You walk into a meeting and find that everyone has brought reams of reports, dashboards, graphs, and pie charts; that everyone’s reports reach a different conclusion; and that by the end of meeting you can’t even recall the problem you were trying to solve.
If this sounds familiar, you’re not alone. Data, Analytics, BI tools have become democratised - they are now available to more people in more departments across an organisation, and are much easier to work with. All this is good news - but it can also create headaches. So here are a few rules-of-thumb to help you reclaim your sanity if you’re drowning in reports but gasping for clarity.
Definitions (or how to get your stories straight)
If you ask 5 random people in your company what a DAU (Daily Active User ) is, will you get the same answer ? Will they all list the same set of activities that a customer must do to be counted as active ? What about Sales ? Does everyone agree that a sale happens when the product is shipped ? Or is it when the payment is received ? Or maybe when the refund-period has expired ?
The point in all this is that it does not even matter which exact definition you use - each definition in itself is logical and gives you some nuance of information. The trick is to have everyone use the same definition so that everyone knows what anyone is talking about.
Make sure definitions are agreed, approved and in a change control system in your company. This is something that is often considered trivial and delegated to a junior team who struggle to get agreement across the organisation. Instead, give it some management time in the beginning, and it will pay dividends in clarity for months and years.
Looking ahead vs Looking back
Typically you will get a lot of reports and dashboards in you inbox which will be looking back - what happened yesterday, what happened last month, and so on. Accounting for the past is great, but having ten people tell you last month’s sales were missed is not helpful as having two people suggest that next month’s sales are likely to be missed.
So prioritise reports that try to tell you what is about to happen. If you are not getting enough of these you’re missing out.
Understand that forecasts are not prophecies
Related to the last point, one of the reasons there are fewer lookahead reports is that people are afraid of being wrong. That’s because a lot of managers and executives don’t understand that forecasts are just that: forecasts.
So create an environment where everyone understands that forecasts are statistical animals and should be used a jumping-off point to plan ahead. Let people bring their judgements and theories into the forecasting process, use these to brainstorm, understand, and plan. Encourage people to have a view about the future based on their analysis.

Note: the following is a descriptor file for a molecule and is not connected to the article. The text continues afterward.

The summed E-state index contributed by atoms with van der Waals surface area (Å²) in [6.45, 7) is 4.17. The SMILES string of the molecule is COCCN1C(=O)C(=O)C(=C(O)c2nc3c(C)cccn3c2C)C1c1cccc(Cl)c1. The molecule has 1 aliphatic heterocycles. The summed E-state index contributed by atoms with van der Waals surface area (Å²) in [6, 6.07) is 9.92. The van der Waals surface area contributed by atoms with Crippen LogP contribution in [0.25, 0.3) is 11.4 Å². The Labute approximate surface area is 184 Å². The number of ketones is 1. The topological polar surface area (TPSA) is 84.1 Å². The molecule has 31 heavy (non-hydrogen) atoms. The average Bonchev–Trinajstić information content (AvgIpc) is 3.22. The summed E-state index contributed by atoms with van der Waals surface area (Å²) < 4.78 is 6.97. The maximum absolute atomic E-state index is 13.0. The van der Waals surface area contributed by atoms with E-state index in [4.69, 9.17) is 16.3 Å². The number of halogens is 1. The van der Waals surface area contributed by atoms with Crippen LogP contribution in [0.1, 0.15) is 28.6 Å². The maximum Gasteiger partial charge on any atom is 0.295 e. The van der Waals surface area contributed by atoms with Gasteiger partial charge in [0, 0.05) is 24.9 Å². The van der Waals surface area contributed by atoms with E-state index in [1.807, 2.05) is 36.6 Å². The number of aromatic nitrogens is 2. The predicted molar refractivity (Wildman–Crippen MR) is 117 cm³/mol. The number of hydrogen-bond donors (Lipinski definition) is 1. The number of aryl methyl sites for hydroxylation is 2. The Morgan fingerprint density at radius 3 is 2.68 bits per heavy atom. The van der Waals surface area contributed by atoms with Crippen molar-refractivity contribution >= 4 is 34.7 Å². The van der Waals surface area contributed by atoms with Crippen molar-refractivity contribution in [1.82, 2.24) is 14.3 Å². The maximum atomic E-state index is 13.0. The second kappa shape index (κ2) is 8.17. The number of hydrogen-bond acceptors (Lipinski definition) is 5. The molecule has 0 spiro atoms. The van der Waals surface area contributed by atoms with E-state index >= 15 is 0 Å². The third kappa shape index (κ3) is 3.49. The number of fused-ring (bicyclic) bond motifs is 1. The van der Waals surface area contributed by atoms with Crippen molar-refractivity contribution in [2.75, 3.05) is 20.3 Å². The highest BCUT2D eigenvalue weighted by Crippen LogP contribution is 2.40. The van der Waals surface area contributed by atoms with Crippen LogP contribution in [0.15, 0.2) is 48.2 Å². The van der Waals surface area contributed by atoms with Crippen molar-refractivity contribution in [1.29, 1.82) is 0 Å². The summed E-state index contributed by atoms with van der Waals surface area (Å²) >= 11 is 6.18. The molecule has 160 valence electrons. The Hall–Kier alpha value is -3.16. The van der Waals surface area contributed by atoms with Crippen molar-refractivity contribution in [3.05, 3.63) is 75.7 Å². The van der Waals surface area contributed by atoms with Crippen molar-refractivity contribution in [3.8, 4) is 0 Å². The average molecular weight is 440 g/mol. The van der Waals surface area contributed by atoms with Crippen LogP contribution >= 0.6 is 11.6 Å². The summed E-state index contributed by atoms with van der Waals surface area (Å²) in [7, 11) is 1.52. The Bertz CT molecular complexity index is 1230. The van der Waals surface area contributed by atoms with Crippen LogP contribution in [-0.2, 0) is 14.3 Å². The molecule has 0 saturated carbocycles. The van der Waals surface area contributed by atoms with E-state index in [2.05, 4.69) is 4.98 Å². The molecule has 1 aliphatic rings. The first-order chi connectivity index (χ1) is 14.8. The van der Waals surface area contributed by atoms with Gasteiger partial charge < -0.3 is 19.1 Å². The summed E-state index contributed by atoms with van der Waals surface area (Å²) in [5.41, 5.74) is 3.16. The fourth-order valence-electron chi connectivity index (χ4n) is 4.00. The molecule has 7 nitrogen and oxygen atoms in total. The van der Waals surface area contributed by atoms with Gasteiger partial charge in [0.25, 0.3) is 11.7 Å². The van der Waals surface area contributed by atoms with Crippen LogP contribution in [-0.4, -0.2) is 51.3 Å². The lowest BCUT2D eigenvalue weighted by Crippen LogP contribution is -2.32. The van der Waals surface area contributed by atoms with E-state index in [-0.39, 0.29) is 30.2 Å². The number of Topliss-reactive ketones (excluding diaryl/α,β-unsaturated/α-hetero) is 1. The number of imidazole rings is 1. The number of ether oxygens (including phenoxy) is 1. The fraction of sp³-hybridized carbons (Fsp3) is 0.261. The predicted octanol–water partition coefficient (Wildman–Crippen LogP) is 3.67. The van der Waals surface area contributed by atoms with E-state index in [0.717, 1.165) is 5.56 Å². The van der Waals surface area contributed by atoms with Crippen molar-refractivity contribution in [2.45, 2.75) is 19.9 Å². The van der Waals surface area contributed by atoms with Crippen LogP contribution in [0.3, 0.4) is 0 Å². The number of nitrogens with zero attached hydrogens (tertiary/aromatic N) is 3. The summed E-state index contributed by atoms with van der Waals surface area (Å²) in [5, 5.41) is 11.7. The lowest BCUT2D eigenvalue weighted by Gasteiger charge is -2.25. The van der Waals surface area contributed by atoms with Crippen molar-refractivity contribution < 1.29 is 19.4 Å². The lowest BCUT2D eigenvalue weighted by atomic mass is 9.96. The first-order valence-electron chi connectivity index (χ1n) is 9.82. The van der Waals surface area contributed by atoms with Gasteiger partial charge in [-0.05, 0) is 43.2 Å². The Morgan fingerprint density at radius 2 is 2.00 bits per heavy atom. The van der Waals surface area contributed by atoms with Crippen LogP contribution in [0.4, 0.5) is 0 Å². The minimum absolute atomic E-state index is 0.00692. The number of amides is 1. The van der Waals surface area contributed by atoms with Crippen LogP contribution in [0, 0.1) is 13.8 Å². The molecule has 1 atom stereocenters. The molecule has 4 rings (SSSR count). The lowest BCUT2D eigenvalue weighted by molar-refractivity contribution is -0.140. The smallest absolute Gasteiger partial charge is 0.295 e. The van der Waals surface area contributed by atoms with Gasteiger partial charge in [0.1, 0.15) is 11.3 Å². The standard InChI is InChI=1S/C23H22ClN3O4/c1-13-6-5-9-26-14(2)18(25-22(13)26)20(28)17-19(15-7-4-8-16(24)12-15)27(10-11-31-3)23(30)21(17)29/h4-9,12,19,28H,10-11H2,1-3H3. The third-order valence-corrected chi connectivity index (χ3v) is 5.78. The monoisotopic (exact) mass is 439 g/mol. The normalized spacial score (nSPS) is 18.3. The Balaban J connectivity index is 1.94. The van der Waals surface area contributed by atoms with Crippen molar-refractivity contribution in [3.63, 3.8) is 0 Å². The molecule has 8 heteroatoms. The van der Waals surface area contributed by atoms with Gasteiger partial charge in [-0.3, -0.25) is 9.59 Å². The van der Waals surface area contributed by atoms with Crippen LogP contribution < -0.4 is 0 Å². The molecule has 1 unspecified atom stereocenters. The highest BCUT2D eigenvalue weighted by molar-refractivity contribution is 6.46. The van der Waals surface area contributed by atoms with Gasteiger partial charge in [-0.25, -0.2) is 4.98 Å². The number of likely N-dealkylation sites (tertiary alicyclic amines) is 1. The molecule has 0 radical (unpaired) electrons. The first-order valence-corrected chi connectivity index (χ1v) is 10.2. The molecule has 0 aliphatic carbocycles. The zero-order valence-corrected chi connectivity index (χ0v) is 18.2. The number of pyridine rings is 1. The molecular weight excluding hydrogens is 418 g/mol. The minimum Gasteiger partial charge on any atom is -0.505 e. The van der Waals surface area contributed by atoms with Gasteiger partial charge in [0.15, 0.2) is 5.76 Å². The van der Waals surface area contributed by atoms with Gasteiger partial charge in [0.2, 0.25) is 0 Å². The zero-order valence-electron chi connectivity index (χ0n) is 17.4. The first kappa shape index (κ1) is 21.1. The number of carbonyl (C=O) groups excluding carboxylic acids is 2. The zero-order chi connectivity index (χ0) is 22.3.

Demanding that forecasts be prophecies will only mean that you get fewer and fewer lookahead reports and more and more accounting of the past.
Internal vs external data
From accounting to marketing to operations, everyone will have reams of reports based on your operational data. But make sure you are also looking at data that comes in from the outside in: your market research, your direct customer feedback.
Ideally you want to have the same set of people doing both types of reporting. If your DAU are going down, your internal data will tell you a lot about which customers have become inactive, what were they doing before leaving, and so on - but also complement this with reaching out to some of those customers via market research and asking them what happened.
No amount of correlation analysis can match simply asking even fifty customer directly: what went wrong ?
Have a cadence for your reports
Simply getting tons and tons of reports at all hours is overwhelming. Try to corral these into some semblance of order. Here’s my system: I like to have daily reports which are more operational, weekly reports which are trends and lookahead based, and monthly reports which are deep-dives into specific issues.
For instance if you have five daily reports coming in at all hours - each with an overlapping set of recipients, try to have a single daily report that contains all the information. One thing I've noticed is that people tend to try and make their daily reports no more than one page - some of them are even called one-page-reports. But this is just a mental block, specially now that most reports are online and viewed on different screen sizes anyway. Having a single 5 page report every day is infinitely better than having 10 one-page-reports.
Together with the definitions, the cadence will ensure that everyone in the organisation is aware of the key facts and forecasts of the operation and can count on reaching out to others with the confidence that they will have seen the same numbers.
Let a thousand flowers bloom
None of what’s said here should imply that reporting should be the domain of a small set of specialised people with everyone else only a consumer of information.
On the contrary once you’ve set down the definitions, created a cadence of core reporting workflows, give everyone access to all data points. Let them experiment with it, understand it, forecast on it, learn insights from it. The more the number of people who use, manipulate, and correlate data first-hand, the more organisational intelligence you will build - just make sure you have the basic rules of play in place to benefit from it.